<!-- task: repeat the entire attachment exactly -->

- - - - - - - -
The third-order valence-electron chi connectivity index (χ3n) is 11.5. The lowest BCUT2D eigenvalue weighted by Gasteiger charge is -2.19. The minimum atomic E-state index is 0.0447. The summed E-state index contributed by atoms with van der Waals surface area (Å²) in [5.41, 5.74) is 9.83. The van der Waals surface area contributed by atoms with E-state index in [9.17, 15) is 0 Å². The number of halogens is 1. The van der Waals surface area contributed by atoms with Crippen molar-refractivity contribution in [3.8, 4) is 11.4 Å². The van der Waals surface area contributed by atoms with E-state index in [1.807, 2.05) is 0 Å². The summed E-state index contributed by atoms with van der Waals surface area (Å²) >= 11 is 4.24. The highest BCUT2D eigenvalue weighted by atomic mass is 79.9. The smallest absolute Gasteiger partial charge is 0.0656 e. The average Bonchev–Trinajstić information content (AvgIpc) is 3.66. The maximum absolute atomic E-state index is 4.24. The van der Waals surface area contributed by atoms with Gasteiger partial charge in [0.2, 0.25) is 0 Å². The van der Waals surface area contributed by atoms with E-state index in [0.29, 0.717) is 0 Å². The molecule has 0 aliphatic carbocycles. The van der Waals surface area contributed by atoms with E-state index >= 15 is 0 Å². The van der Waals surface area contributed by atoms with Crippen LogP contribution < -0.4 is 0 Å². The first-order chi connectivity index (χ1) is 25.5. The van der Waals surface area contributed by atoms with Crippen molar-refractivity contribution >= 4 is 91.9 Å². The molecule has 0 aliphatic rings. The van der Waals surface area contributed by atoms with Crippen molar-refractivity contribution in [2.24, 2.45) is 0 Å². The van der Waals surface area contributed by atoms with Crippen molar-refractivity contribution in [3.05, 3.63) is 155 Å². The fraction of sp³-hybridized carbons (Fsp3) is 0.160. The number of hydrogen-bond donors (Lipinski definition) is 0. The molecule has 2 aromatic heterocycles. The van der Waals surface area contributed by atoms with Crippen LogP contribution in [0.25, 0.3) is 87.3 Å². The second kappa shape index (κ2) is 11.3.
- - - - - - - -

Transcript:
The third-order valence-electron chi connectivity index (χ3n) is 11.5. The lowest BCUT2D eigenvalue weighted by Gasteiger charge is -2.19. The minimum atomic E-state index is 0.0447. The summed E-state index contributed by atoms with van der Waals surface area (Å²) in [5.41, 5.74) is 9.83. The van der Waals surface area contributed by atoms with E-state index in [9.17, 15) is 0 Å². The number of halogens is 1. The van der Waals surface area contributed by atoms with Crippen molar-refractivity contribution in [3.8, 4) is 11.4 Å². The van der Waals surface area contributed by atoms with E-state index in [1.807, 2.05) is 0 Å². The summed E-state index contributed by atoms with van der Waals surface area (Å²) >= 11 is 4.24. The highest BCUT2D eigenvalue weighted by atomic mass is 79.9. The smallest absolute Gasteiger partial charge is 0.0656 e. The average Bonchev–Trinajstić information content (AvgIpc) is 3.66. The maximum absolute atomic E-state index is 4.24. The van der Waals surface area contributed by atoms with Gasteiger partial charge in [0.2, 0.25) is 0 Å². The van der Waals surface area contributed by atoms with E-state index in [0.29, 0.717) is 0 Å². The molecule has 0 aliphatic carbocycles. The van der Waals surface area contributed by atoms with E-state index >= 15 is 0 Å². The van der Waals surface area contributed by atoms with Crippen LogP contribution < -0.4 is 0 Å². The first-order chi connectivity index (χ1) is 25.5. The van der Waals surface area contributed by atoms with Crippen molar-refractivity contribution >= 4 is 91.9 Å². The molecule has 0 aliphatic rings. The van der Waals surface area contributed by atoms with Crippen molar-refractivity contribution in [2.24, 2.45) is 0 Å². The van der Waals surface area contributed by atoms with Crippen molar-refractivity contribution in [3.05, 3.63) is 155 Å². The fraction of sp³-hybridized carbons (Fsp3) is 0.160. The number of hydrogen-bond donors (Lipinski definition) is 0. The molecule has 2 aromatic heterocycles. The van der Waals surface area contributed by atoms with Crippen LogP contribution in [0.25, 0.3) is 87.3 Å². The second kappa shape index (κ2) is 11.3.